Jay Collins, Citi’s Vice Chairman, Corporate and Investment Banking, said about 2-3 trillions are needed annually to achieve the Sustainable Development Goals (SDGs).
According to Collins, the private sector has to take the lead in working to bridge the gap and technology can have a dramatic impact.
But quantity of capital is not going to be enough in itself: diversification in distribution is an important factor too.
Impact investing is becoming a mainstream investment strategy around the world. It is increasingly considered one of the instruments with the potential to help achieve the SDGs
Panel of experts representing the financial sector, companies and development agencies discussed strategies and recent trends in the impact investing landscape at the European Bank for Reconstruction and Development (EBRD) 2018 Annual Meeting and Business Forum in Jordan.
Development financial institutions, including the EBRD, are working together to identify issues that are preventing greater collaboration between investors, on the supply side, and the impact enterprises, the demand side.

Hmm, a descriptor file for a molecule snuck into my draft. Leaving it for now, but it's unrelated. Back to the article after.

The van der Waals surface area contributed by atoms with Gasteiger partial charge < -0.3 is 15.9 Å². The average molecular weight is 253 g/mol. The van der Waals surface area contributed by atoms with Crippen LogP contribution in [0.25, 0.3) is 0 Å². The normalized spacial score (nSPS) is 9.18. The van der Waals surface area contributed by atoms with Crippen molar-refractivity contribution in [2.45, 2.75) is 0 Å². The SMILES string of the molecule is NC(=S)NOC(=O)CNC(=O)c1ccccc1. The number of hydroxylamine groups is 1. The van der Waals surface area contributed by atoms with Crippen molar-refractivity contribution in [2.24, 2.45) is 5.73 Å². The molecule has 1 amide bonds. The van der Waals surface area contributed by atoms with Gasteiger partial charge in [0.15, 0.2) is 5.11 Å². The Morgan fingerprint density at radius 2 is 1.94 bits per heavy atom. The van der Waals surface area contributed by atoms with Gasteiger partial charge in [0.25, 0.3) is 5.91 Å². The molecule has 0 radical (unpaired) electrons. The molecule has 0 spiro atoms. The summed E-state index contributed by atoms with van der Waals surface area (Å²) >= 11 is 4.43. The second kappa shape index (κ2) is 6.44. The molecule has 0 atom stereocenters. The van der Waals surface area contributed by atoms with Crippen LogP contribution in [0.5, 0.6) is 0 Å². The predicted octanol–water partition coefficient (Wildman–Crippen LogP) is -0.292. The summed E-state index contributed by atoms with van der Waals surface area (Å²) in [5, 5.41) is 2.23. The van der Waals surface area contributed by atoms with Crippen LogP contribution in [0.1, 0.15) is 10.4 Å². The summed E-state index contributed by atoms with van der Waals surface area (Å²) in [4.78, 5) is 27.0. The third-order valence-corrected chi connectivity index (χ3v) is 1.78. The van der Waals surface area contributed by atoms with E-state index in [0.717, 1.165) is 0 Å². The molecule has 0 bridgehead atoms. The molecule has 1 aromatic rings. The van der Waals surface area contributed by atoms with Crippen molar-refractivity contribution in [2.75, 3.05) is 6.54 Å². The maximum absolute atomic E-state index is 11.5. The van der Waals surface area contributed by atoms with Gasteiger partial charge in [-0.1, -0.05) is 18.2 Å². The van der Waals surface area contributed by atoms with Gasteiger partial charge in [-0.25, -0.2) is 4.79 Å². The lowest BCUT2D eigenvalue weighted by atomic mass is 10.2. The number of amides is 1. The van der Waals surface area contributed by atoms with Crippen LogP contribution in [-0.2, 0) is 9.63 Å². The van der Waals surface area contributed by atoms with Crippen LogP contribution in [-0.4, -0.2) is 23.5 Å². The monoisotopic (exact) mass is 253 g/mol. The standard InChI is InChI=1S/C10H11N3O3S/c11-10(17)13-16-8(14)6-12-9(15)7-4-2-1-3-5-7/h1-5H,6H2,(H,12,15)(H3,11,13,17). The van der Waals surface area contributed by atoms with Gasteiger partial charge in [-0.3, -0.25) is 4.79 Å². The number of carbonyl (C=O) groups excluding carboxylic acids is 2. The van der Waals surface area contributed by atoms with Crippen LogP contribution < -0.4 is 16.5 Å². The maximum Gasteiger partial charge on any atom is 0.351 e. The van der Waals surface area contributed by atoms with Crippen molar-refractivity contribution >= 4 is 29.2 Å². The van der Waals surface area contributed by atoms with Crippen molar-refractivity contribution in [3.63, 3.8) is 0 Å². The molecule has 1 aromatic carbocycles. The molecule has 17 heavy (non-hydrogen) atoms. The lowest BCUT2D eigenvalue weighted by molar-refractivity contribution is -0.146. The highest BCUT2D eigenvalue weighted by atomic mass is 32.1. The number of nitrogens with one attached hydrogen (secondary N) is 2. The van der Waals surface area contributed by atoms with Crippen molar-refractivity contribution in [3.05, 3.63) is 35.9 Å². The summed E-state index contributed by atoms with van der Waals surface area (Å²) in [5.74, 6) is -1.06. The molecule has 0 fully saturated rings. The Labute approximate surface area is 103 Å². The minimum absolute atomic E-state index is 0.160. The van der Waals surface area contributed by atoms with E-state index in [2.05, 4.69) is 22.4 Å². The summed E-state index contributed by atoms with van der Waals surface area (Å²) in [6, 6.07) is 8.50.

An example of the demand side comes from Jordan, with Microfund for Women (MFW), a non-profit microfinance institution dedicated to providing financial and non-financial services to women to empower them both socially and economically.
In 2017, the EBRD provided a loan of up to $ 2 million in local currency to the MFW for on-lending. Technical cooperation funds by the EBRD Southern and Eastern Mediterranean (SEMED) Multi-Donor Account and the Shareholder Special Fund strengthen institutional and skill development in lending to refugees.
According to MFW’s Managing Director, Muna Sukhtian, development financial institutions (DFIs) like the EBRD help to crowd in more investors as they often take the initial risk.
Hashim Shawa, Bank of Palestine’s Chairman and General Manager, noticed an insufficient focus on investments for social impacts.
For example, in realities such as West Bank and Gaza job creation is crucial for sustainable economic development. But social issues including access to health, education and economic inclusion need more risk taking and this is where the DFIs can make a difference.